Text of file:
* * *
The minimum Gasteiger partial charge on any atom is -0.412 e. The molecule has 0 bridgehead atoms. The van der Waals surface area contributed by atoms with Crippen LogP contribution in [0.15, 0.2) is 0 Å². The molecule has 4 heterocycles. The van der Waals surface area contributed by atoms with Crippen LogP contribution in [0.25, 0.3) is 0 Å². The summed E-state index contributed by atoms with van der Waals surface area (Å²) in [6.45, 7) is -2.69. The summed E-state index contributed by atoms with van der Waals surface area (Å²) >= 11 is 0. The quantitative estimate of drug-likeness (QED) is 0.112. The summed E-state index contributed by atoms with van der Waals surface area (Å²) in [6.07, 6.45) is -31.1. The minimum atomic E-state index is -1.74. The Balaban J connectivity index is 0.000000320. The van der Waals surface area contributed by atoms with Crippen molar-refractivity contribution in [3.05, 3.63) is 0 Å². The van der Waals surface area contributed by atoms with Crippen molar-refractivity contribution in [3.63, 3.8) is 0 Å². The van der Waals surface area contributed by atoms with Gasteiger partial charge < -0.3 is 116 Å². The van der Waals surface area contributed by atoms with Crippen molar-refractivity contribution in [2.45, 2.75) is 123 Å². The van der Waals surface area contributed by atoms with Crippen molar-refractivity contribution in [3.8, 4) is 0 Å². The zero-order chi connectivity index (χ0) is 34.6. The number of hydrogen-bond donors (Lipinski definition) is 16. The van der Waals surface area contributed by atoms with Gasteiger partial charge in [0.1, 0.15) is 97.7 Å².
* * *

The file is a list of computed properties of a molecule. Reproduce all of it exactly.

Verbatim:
The minimum Gasteiger partial charge on any atom is -0.412 e. The molecule has 0 bridgehead atoms. The van der Waals surface area contributed by atoms with Crippen LogP contribution in [0.15, 0.2) is 0 Å². The molecule has 4 heterocycles. The van der Waals surface area contributed by atoms with Crippen LogP contribution in [0.25, 0.3) is 0 Å². The summed E-state index contributed by atoms with van der Waals surface area (Å²) in [6.45, 7) is -2.69. The summed E-state index contributed by atoms with van der Waals surface area (Å²) >= 11 is 0. The quantitative estimate of drug-likeness (QED) is 0.112. The summed E-state index contributed by atoms with van der Waals surface area (Å²) in [6.07, 6.45) is -31.1. The minimum atomic E-state index is -1.74. The Balaban J connectivity index is 0.000000320. The van der Waals surface area contributed by atoms with Crippen molar-refractivity contribution in [3.05, 3.63) is 0 Å². The van der Waals surface area contributed by atoms with Crippen molar-refractivity contribution in [3.63, 3.8) is 0 Å². The van der Waals surface area contributed by atoms with Gasteiger partial charge < -0.3 is 116 Å². The van der Waals surface area contributed by atoms with Crippen molar-refractivity contribution in [2.45, 2.75) is 123 Å². The van der Waals surface area contributed by atoms with Crippen molar-refractivity contribution in [3.8, 4) is 0 Å². The zero-order chi connectivity index (χ0) is 34.6. The number of hydrogen-bond donors (Lipinski definition) is 16. The van der Waals surface area contributed by atoms with Gasteiger partial charge in [0.1, 0.15) is 97.7 Å².